Turks fear country is returning to 1990s violence
Istanbul - With the Turkish air force pounding Kurdish rebel hideouts, police rounding up activists and militants killing soldiers and police officers almost on a daily basis, many in Turkey fear their country is sliding back to the darkest times of the Kurdish war.
A cycle of military action and guerrilla attacks that started with a suicide bomb that killed 32 pro-Kurdish leftist activists in the town of Suruç near the Syrian border on July 20th has all but ended a peace process between the Turkish state and Kurdistan Workers Party (PKK) armed separatists. The development has given rise to concerns that the results of democratic reforms of the last decade, which strengthened civil rights and won Turkey the start of formal talks for membership in the European Union, might be swept away.
“We had a dream, but it’s over now,” Meral Cildir, deputy leader of the Human Rights Association, said in Istanbul. “Everyone has woken up.”
Critics say President Recep Tayyip Erdogan is using the Suruç attack, blamed on Islamic State (ISIS) jihadists, as a pretext to step up military pressure on the PKK as well.
Turkish fighter jets have attacked ISIS targets in northern Syria, but also PKK camps in northern Iraq and inside Turkey since last week. Meanwhile suspected PKK members have killed at least seven soldiers and police officers, and kidnapped several others since July 20 as they hold the Turkish state partly responsible for the Suruç attack.
The government says it is merely fighting terrorism. “In both fronts, Turkey is acting in accordance with international law and coordinating its efforts with its neighbours and allies,“ Erdogan’s spokesman, Ibrahim Kalin, wrote in a column for the pro-government Daily Sabah, an English-language newspaper, on July 29th “The operations will continue until the ISIS threat is eliminated from the Turkish-Syrian border and the PKK stops its terrorist attacks and lays down its arms.”
Erdogan has called for parliament to strip Selahattin Demirtas, leader of the legal pro-Kurdish Peoples’ Democratic Party (HDP), and other Kurdish politicians of their parliamentary immunity from prosecution. Meanwhile, police have detained more than 1,300 people in countrywide raids directed against suspected ISIS and PKK supporters as well as against leftist groups.
The events shattered a ceasefire between the Turkish military and the PKK, in force since 2013. Erdogan has said it was impossible to continue with peace talks between his government and jailed PKK leader Abdullah Ocalan, which started in late 2012.
Fears that militants could start revenge killings in Turkey have triggered several bomb scares in Istanbul and other cities in recent days. According to media reports, authorities in Istanbul have warned police to watch out against attempted attacks on metro and bus stations in the city of about 15 million people. Police were also looking for five vehicles, allegedly filled with explosives, the reports said. There was no official confirmation. Istanbul had turned into a “city of fear”, the news website RotaHaber said.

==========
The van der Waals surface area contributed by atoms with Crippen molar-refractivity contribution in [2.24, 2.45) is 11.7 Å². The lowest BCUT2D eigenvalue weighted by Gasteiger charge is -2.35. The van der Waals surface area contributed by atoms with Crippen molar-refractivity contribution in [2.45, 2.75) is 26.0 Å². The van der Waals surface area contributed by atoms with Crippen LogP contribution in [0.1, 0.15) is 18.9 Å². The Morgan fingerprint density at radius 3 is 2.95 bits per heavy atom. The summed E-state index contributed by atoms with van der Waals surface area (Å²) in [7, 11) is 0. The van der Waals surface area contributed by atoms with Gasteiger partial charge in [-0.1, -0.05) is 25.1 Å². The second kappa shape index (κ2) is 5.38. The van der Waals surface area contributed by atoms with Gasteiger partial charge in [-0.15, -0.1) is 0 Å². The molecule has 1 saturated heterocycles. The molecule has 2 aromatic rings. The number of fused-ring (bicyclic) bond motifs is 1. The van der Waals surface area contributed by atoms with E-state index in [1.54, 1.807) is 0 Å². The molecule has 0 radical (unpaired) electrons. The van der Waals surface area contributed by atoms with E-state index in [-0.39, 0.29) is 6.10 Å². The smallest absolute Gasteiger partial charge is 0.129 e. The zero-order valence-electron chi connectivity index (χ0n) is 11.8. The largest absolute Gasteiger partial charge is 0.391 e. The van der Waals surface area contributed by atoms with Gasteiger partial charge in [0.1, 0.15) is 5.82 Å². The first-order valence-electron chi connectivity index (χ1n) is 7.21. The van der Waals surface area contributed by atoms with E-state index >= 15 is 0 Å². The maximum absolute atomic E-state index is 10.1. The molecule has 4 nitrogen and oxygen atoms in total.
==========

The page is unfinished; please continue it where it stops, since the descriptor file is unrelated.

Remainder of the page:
HDP leader Demirtas said the government was trying to provoke tension and panic in an effort to justify steps against his Kurdish party and to position itself for possible early elections.
Erdogan’s Justice and Development Party (AKP) lost its parliamentary majority in elections in June, but the search for a new coalition government has proved futile so far.
Critics such as Demirtas say Erdogan is bent on wrecking the coalition-building process because he hopes he can regain the AKP majority in new elections, which will take place in November if negotiations between political parties fail to produce results by the end of August.
The HDP leader says the president would like to push the Kurdish party below the 10% barrier that parties in Turkey have to cross in order to be represented in parliament.
The HDP gained 13% of the vote in June, but parliamentary arithmetic means a result below 10% for the Kurdish party in fresh elections would drastically boost the number of AKP seats in the assembly. “Our only crime is to have won 13%,” Demirtas said this week.
Political tensions, coupled with the ongoing military confrontation and the fear of attacks on soft targets in Turkish cities, have some observers worried that Turkey could slip back into a situations like the 1990s, years that saw a bloody climax in the war between Turkey and the PKK, a confrontation that started in 1984 and has killed more than 40,000 people.
Mahmut Bozarslan, a Turkish journalist who has been reporting from Turkey’s mainly Kurdish south-east for years, compared the situation to a new version of an old film; just the actors were different.
“That is exactly what we are seeing today,” he wrote on Twitter. The Taraf daily, which is strongly critical of Erdogan, said on July 29th the president wanted to push Turkey “back to the 1990s”.